My husband had been on the Standard American Diet and I used to nag him about it ad nauseam since I had always felt helpless while I was watching him get sicker and sicker. I gave him a hard time and I knew I got on his nerves. I really felt like I had it all in the bag, though, and that my information could save his life.

Boy oh boy did I get a piece of humble pie when I got off my 15 day fast on February 7th of 2015. I had begun binge eating and I’ve been binge-eating now for three years. I had gone from a place of self-righteousness to a place of humility really fast when I learned that I had been deficient from not getting enough unrefined salts, vegetables and overt fats. And over the last three years, I had done a lot of experimentation and have come to learn that diet is very very complicated and so very individual. I learned that a raw whole foods plant-based diet might have worked if I had included some overt fats, unrefined salt, vegetables and ate more often. The extremes I took with fasting and enemas also took a toll on me. I had been starving, but I didn’t want to face it because I felt I was on the right path.

I also learned that just because you might feel so right about what you are doing, you could be wrong. Our egos will go out of their way to protect and defend (with our own lives) the diet we are on. We get overconfident and cocky. I also learned that diets can be extreme. One anti-carb. The other one-anti overt fats. And the truth might actually be somewhere in the middle. Perhaps if we just left out obvious process industrialized man-made garbage, we’d be fine? Or if we didn’t overeat? We humans tend to think too black-and-white sometimes and at the expense of our own health. So many of us made the same mistake I had made by turning their lifestyle into a cult. Once your diet becomes a religion, then it’s no longer  about health. It’s a religion since we refuse to see ourselves and our diets objectively. We get information and we repeat it blindly without question. We know all the answers so we are not open to any new information. And when we feel badly, we’re going to blame ANYTHING but our perfect diets.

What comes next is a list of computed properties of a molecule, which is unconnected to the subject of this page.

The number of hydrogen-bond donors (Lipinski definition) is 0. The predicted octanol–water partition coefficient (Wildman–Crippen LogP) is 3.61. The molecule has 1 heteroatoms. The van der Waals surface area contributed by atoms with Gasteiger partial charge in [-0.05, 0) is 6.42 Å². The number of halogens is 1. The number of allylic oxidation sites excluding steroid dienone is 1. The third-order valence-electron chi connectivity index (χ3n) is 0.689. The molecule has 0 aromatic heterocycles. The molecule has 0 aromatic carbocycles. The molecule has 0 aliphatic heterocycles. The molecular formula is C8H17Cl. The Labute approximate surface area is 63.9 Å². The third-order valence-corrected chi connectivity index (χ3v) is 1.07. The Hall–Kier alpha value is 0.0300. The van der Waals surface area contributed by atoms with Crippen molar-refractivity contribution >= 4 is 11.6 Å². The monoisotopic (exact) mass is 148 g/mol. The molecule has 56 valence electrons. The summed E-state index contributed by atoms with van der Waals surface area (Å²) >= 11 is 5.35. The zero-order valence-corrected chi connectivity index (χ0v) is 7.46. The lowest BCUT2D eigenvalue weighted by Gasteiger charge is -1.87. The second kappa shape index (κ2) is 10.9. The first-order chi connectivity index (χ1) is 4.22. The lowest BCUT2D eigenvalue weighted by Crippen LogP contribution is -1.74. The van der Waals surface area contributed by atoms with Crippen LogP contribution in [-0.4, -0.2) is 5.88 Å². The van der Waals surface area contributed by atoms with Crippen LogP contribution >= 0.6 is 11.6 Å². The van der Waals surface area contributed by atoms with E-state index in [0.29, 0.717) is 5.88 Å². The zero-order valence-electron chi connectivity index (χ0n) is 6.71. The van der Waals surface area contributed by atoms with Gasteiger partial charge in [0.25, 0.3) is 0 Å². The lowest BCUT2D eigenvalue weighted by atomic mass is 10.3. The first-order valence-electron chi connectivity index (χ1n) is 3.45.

I know. I’ve been there, done that, sung the song, wore the t-shirt, saw the movie…. Both whole foods plant-based dieters and ketogenic dieters swear they are just following their ancestral diets. We all think we know how our ancestors used to eat. But we don’t. How could we? We weren’t there. There is no way to verify or validate what others are saying about history. It’s all words. It could all be made-up on both ends.

Finally, what many of us may not realize is that there is a huge difference between diet and health and once we see the difference and the dangers of dietary dogma, that is when we become free….. and maybe even healthy as a result of that freedom.

Respect for all on their journeys.
Respect bioindividuality.
Be open to the fact that you might be wrong.
Be open to the fact that diet is different from health.
Be open to the fact that everyone needs to goof up before they wisen up.
Don’t get giddy and overconfident.
You’re still going to die someday.
Enjoy your life. Don’t take it all too seriously.
Don’t take yourself too seriously.
Try to juggle health and humility.

This took me years to learn.

Up above is my before and after picture. Before was when I was on the Standard Western Diet and the After picture is after months of being on a strict raw fruitarian diet which was taken in March of 2015.